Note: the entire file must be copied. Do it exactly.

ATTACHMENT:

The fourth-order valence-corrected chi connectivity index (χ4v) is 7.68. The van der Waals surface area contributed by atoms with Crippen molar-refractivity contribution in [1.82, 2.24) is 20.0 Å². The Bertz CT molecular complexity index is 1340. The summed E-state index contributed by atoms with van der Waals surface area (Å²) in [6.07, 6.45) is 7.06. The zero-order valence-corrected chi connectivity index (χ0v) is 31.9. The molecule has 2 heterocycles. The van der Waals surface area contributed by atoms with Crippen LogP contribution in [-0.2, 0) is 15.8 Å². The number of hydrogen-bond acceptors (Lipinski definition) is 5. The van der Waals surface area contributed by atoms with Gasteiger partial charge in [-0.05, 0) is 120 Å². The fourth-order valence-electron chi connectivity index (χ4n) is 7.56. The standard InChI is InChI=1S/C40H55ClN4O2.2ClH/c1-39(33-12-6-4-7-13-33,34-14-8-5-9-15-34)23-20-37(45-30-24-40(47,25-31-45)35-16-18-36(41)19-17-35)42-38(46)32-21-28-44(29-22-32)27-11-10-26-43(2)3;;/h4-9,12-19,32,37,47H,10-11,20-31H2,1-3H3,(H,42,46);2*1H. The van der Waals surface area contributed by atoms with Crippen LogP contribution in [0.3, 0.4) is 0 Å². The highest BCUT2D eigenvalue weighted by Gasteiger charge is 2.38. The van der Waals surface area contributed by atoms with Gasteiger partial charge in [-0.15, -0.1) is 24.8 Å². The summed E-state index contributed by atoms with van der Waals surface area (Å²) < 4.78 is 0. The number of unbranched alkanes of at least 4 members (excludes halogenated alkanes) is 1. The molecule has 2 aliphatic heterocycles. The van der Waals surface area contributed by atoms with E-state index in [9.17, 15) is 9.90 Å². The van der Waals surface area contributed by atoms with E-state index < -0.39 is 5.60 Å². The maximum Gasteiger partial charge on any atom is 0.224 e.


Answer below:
The fourth-order valence-corrected chi connectivity index (χ4v) is 7.68. The van der Waals surface area contributed by atoms with Crippen molar-refractivity contribution in [1.82, 2.24) is 20.0 Å². The Bertz CT molecular complexity index is 1340. The summed E-state index contributed by atoms with van der Waals surface area (Å²) in [6.07, 6.45) is 7.06. The zero-order valence-corrected chi connectivity index (χ0v) is 31.9. The molecule has 2 heterocycles. The van der Waals surface area contributed by atoms with Crippen LogP contribution in [-0.2, 0) is 15.8 Å². The number of hydrogen-bond acceptors (Lipinski definition) is 5. The van der Waals surface area contributed by atoms with Gasteiger partial charge in [-0.05, 0) is 120 Å². The fourth-order valence-electron chi connectivity index (χ4n) is 7.56. The standard InChI is InChI=1S/C40H55ClN4O2.2ClH/c1-39(33-12-6-4-7-13-33,34-14-8-5-9-15-34)23-20-37(45-30-24-40(47,25-31-45)35-16-18-36(41)19-17-35)42-38(46)32-21-28-44(29-22-32)27-11-10-26-43(2)3;;/h4-9,12-19,32,37,47H,10-11,20-31H2,1-3H3,(H,42,46);2*1H. The van der Waals surface area contributed by atoms with Crippen LogP contribution in [0.3, 0.4) is 0 Å². The highest BCUT2D eigenvalue weighted by Gasteiger charge is 2.38. The van der Waals surface area contributed by atoms with Gasteiger partial charge in [-0.15, -0.1) is 24.8 Å². The summed E-state index contributed by atoms with van der Waals surface area (Å²) < 4.78 is 0. The number of unbranched alkanes of at least 4 members (excludes halogenated alkanes) is 1. The molecule has 2 aliphatic heterocycles. The van der Waals surface area contributed by atoms with E-state index in [9.17, 15) is 9.90 Å². The van der Waals surface area contributed by atoms with E-state index < -0.39 is 5.60 Å². The maximum Gasteiger partial charge on any atom is 0.224 e.